Library Services Highlights and Statistics, Summer 2012
This past summer the Library Services unit maintained a low hum of activity, at the same time closing out the activities of the Fall and Spring semesters, and gearing up for the upcoming academic year. A major focus of our efforts was preparation for rolling out a new version of Blackboard, the learning management system (LMS) for which the library provides training and support; towards the end of the summer we moved from Blackboard 8 to Blackboard 9.1, and Services put together an online tutorial covering library research essentials along with the basics of the new version of Blackboard (also known as Blackboard Learn).
Like other Gottesman units, Services staff were involved in researching College history in advance of the celebration of the College’s Sesquicentennial, and in recognition of this I’ve included portraits of librarians from the pre-Gottesman years when we were the Bryson Library and then the Teachers College Library (we were dedicated as the Milbank Memorial Library in 1982). Needless to say, the fundamental structure and role of the library have changed dramatically over the past century and a half, and even within the last 25+ years, during which several of us have witnessed the accelerated shift from card catalog to online catalog, print indexes to CD ROMs to Internet resources, and basic reference service delivery from in-person, telephone, and written correspondence models to email, online chat, and videoconferencing paradigms.
Here are some figures summarizing research and information services provided to our users during the 2012 Summer A and B terms:
- From mid-May through the end of August, Services responded to a total of 1,030 in-person and telephone reference queries.
- Library Services received and responded to 591 queries of various kinds submitted via the library’s Support Request (ticketing) system, an average of about 5.74 per day.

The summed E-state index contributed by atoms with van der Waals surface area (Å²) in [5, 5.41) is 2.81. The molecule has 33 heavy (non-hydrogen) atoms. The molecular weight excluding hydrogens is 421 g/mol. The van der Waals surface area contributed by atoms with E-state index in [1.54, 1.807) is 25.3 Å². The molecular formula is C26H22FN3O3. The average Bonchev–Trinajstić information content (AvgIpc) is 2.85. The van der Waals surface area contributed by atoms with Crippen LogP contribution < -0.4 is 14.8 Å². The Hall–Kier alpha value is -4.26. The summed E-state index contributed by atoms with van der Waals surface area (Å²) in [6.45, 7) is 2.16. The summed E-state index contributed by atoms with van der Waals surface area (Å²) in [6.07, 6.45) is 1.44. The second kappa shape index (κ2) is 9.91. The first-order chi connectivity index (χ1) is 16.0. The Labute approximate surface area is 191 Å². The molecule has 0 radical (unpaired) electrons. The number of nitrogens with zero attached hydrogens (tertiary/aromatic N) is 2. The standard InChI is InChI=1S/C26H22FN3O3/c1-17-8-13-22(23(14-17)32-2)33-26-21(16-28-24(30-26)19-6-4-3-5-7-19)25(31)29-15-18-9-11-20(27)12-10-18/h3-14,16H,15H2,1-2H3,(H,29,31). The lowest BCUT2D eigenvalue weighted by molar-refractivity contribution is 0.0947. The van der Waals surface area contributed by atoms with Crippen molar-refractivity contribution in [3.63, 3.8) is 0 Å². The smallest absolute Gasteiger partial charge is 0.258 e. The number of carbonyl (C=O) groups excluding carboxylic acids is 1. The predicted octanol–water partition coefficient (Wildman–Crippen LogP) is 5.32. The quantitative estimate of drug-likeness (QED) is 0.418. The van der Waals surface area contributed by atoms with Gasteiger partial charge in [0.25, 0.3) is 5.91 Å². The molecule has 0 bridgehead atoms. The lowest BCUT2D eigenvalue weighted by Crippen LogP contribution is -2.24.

- Services librarians provided 36 research consultations to individuals or small groups over the course of the summer.
- Team members presented six course-specific library information sessions, either in the classroom or the library, for a total of 57 students.
Although the summer sessions are traditionally less hectic than the fall and spring terms, we in Services received a steady stream of research and information inquiries through the library support system and via in-person and phone interactions. The following is a sampling of users who contacted us and their queries:
- A faculty member requesting assistance uploading a video into her Blackboard course;
- A student seeking access to 19th century textbooks temporarily unretrievable (because of a summer shifting project) from our closed stacks (we were able to link her to digital versions of what she needed through the Internet Archive and HathiTrust online collections);
- A Columbia undergraduate requesting consultation on the topic of careerism and its effect on higher education;
- A faculty member requesting that the library purchase the Encyclopedia of Diversity in Education (we’ve made it available to the community as an e-book);
- A student requesting help searching the literature on the impact of caregiving burden, anxiety, and depression on substance use (and abuse) in distressed family caregivers of chronically ill patients;
- A researcher seeking information about an edition of Green’s Nursery Annual (1857) reportedly held exclusively by our library (we found no evidence that we had ever in fact owned it);
- A student requesting help reviewing the literature on the role of educational technology in language immersion for ESL students;
- A faculty member inquiring about access to resources that rank journals and their impact factors (the database Journal Citation Reports is in fact available through the Columbia Libraries);
- A student seeking help in finding articles in peer-review journals pertaining to best practices in English language learner (ELL) instruction and assessment, and the question of engaging immigrant parents in their children’s education;
- Students and faculty members with numerous queries concerning access to e-journals, e-reserves, online databases–virtually any digital resource.
As we approach the Autumn 2012 midterm date, Services staff are already well into a very active new academic year and have delivered a healthy number of research consultations, library information sessions, and responses to email support requests and in-person and phone reference queries. As always, our users bring us a broad variety of interesting and challenging questions, and there’s a great deal of satisfaction to be had from helping to fulfill their research and information needs.